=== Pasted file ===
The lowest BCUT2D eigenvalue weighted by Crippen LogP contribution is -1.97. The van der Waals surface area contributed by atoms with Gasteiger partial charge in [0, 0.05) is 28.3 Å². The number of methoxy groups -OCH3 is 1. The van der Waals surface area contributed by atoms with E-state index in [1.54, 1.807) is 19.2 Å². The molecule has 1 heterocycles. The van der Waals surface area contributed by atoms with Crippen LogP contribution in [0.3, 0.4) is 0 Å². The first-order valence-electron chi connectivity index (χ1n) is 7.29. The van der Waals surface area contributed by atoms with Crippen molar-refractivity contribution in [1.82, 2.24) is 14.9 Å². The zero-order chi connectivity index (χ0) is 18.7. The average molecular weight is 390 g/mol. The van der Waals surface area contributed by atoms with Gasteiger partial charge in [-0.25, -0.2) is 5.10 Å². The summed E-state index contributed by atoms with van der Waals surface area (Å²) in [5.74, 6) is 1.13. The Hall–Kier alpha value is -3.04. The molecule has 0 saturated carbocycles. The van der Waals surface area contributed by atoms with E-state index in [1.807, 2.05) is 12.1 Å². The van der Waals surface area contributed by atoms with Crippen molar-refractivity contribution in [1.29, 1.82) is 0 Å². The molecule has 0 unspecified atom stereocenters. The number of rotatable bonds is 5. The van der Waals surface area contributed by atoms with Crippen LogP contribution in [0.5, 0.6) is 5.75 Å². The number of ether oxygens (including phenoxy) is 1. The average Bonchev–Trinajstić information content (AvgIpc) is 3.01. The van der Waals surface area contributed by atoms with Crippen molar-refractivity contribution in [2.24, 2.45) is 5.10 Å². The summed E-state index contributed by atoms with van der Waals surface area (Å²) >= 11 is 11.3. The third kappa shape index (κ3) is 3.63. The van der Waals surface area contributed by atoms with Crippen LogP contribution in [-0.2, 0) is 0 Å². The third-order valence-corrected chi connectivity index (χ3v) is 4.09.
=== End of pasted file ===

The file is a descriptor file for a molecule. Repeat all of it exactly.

The lowest BCUT2D eigenvalue weighted by Crippen LogP contribution is -1.97. The van der Waals surface area contributed by atoms with Gasteiger partial charge in [0, 0.05) is 28.3 Å². The number of methoxy groups -OCH3 is 1. The van der Waals surface area contributed by atoms with E-state index in [1.54, 1.807) is 19.2 Å². The molecule has 1 heterocycles. The van der Waals surface area contributed by atoms with Crippen LogP contribution in [0.3, 0.4) is 0 Å². The first-order valence-electron chi connectivity index (χ1n) is 7.29. The van der Waals surface area contributed by atoms with Crippen molar-refractivity contribution in [1.82, 2.24) is 14.9 Å². The zero-order chi connectivity index (χ0) is 18.7. The average molecular weight is 390 g/mol. The van der Waals surface area contributed by atoms with Gasteiger partial charge in [-0.25, -0.2) is 5.10 Å². The summed E-state index contributed by atoms with van der Waals surface area (Å²) in [5.74, 6) is 1.13. The Hall–Kier alpha value is -3.04. The molecule has 0 saturated carbocycles. The van der Waals surface area contributed by atoms with E-state index in [1.807, 2.05) is 12.1 Å². The van der Waals surface area contributed by atoms with Crippen molar-refractivity contribution in [1.29, 1.82) is 0 Å². The molecule has 0 unspecified atom stereocenters. The number of rotatable bonds is 5. The van der Waals surface area contributed by atoms with Crippen LogP contribution in [0.5, 0.6) is 5.75 Å². The number of ether oxygens (including phenoxy) is 1. The average Bonchev–Trinajstić information content (AvgIpc) is 3.01. The van der Waals surface area contributed by atoms with Crippen molar-refractivity contribution in [2.24, 2.45) is 5.10 Å². The summed E-state index contributed by atoms with van der Waals surface area (Å²) >= 11 is 11.3. The third kappa shape index (κ3) is 3.63. The van der Waals surface area contributed by atoms with Crippen LogP contribution in [-0.2, 0) is 0 Å². The third-order valence-corrected chi connectivity index (χ3v) is 4.09.